28 Oct 2018

Few fireworks in Labour-NZ First marriage, but is govt delivering?

8:16 am on 28 October 2018

By Brigitte Morten Political Commentator

Opinion - Governments should be judged on what they deliver to their constituents, not on how well they get along.

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Deputy Prime Minister Winston Peters and Prime Minister Jacinda Ardern. Photo: RNZ Richard Tindiller

Unfortunately, most of the commentary after one year of the Labour-NZ First government seems focused on how well the political parties got on, rather than what they delivered to taxpayers.

There were two camps after the last election - those that thought the coalition between NZ First and Labour couldn't possibly last a year, and those that thought it would stay together because there was no alternative.

Neither camp expected the lack of fireworks.

There have been flashes of tension - the public rebuttal of the reversal of the three strikes law for repeat offenders, and the public disagreement over refugee numbers.

But as the prime minister recently stated, more than 50 decisions are made in government in a week and most of these have happened without disagreement - or at least public disagreement.

Of course, the coalition working well doesn't mean that good policy decisions have been made.

Early on, in their eagerness to demonstrate that they were a government of action they made a series of decisions that will continue to haunt them - namely spending $2.8 billion to give tertiary students their fees free in the first year, and an uncanvassed decision to ban further oil and gas exploration.

The $2.8 billion is being held up against every other spending decision that the government makes - most prominently teachers' pay rises that are setting off another round of strikes.

Furthermore, analysis by Statistics NZ shows that this policy has largely benefited higher income families, and that there hasn't been a marked difference in the number of students studying.

The decision on oil and gas seems to guarantee that business confidence in this government will remain permanently low with many citing this decision, along with potential changes on industrial relations, as the reason why they don't trust this government.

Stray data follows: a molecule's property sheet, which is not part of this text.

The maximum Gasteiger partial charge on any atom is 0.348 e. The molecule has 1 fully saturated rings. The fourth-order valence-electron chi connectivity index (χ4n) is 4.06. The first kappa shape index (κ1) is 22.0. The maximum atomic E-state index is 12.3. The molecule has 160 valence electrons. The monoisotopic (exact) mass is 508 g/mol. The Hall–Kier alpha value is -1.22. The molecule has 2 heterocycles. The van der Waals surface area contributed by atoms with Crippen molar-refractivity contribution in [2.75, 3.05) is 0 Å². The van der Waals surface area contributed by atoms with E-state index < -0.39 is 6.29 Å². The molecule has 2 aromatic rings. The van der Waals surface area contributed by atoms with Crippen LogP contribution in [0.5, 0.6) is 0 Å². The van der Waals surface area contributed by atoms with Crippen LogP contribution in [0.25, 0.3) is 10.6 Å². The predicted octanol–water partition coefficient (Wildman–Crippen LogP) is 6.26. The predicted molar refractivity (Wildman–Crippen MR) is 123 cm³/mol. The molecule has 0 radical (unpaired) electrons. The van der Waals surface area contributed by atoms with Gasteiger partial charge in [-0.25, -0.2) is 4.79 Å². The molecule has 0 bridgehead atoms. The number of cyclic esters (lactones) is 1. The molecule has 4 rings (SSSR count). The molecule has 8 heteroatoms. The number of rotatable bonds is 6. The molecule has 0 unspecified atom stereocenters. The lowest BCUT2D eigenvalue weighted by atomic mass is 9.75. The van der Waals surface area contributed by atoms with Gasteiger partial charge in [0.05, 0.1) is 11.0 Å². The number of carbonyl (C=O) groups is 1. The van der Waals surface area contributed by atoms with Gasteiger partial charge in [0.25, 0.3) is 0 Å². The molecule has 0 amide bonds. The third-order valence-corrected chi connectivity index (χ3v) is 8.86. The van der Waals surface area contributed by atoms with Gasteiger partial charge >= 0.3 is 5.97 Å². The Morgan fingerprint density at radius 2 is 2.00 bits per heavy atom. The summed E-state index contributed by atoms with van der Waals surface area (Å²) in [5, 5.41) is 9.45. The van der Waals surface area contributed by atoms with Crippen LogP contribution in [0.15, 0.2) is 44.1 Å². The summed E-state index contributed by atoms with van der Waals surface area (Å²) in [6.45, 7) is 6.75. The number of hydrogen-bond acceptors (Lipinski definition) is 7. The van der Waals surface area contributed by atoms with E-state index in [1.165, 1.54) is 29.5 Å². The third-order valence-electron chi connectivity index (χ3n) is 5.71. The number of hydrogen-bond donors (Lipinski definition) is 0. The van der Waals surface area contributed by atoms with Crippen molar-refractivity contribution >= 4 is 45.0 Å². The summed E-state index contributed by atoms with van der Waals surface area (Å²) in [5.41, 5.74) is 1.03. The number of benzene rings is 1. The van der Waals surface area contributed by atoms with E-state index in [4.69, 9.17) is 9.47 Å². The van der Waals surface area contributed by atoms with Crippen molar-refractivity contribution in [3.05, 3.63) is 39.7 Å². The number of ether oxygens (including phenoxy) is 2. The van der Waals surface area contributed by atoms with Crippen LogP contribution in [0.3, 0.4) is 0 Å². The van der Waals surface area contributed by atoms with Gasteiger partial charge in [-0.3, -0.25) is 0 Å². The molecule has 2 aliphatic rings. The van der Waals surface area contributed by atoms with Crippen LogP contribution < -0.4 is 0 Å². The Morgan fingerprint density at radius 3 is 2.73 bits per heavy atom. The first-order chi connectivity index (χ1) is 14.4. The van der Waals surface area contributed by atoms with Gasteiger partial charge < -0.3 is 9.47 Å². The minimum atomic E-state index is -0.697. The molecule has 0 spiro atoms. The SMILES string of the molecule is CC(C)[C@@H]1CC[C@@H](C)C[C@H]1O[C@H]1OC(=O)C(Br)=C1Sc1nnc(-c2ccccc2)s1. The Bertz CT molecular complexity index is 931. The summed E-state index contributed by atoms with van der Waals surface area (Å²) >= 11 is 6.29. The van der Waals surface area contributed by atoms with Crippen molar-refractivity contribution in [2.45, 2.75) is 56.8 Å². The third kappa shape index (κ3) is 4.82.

Another of the first acts of this government, that received less attention but has ongoing impact, was to remove targets and measurement across a lot of the government. The Better Public Service targets, along with a number of measures in health and education, demonstrated to the public how well the government was actually doing on delivering to taxpayers.

Measurements tend to keep governments transparent and accountable. Without them constituents have little objective measure on the performance of their government.

For the Coalition government however the bigger issues lie ahead. The cascade of findings from the over 150 working groups and reviews set up in the last year will start to hit. Along with the high expectations of those that they were set up to satisfy.

Managing the financial implications will be just one factor to manage. The co-dependencies between the reviews and how to implement them in a coherent manner will be difficult. Juggling the legislative calendar and budget cycle to implement them before the election year hits will be tricky.

The aspirational nature of this government, and most prominently of Ardern's Prime Ministership is yet to be realized but it is difficult to have real impact in one year. On issues like child poverty, the ground work is beginning and has positively attracted a bipartisan approach from National. But whether actual children's lives have benefitted during this year is difficult to see.

After one year of coalition government we have three political parties largely getting along, and some good intentions from all three to implement change, but taxpayers are yet to see the actual realization of much of the rhetoric.

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